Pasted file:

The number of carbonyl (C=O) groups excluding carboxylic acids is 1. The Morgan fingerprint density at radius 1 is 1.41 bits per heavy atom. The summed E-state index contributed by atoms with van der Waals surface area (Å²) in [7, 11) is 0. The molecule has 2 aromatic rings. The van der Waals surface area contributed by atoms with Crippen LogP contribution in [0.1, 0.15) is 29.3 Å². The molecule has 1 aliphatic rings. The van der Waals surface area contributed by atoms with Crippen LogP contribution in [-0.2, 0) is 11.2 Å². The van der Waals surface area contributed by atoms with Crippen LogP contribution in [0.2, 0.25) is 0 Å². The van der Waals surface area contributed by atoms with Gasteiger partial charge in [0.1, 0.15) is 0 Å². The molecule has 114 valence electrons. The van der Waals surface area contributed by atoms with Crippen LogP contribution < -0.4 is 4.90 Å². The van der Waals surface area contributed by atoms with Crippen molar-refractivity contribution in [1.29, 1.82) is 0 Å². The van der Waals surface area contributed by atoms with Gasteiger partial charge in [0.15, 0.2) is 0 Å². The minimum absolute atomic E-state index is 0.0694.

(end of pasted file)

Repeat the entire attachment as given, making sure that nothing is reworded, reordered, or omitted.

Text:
The number of carbonyl (C=O) groups excluding carboxylic acids is 1. The Morgan fingerprint density at radius 1 is 1.41 bits per heavy atom. The summed E-state index contributed by atoms with van der Waals surface area (Å²) in [7, 11) is 0. The molecule has 2 aromatic rings. The van der Waals surface area contributed by atoms with Crippen LogP contribution in [0.1, 0.15) is 29.3 Å². The molecule has 1 aliphatic rings. The van der Waals surface area contributed by atoms with Crippen LogP contribution in [-0.2, 0) is 11.2 Å². The van der Waals surface area contributed by atoms with Crippen LogP contribution in [0.2, 0.25) is 0 Å². The van der Waals surface area contributed by atoms with Gasteiger partial charge in [0.1, 0.15) is 0 Å². The molecule has 114 valence electrons. The van der Waals surface area contributed by atoms with Crippen LogP contribution < -0.4 is 4.90 Å². The van der Waals surface area contributed by atoms with Crippen molar-refractivity contribution in [1.29, 1.82) is 0 Å². The van der Waals surface area contributed by atoms with Gasteiger partial charge in [0.15, 0.2) is 0 Å². The minimum absolute atomic E-state index is 0.0694.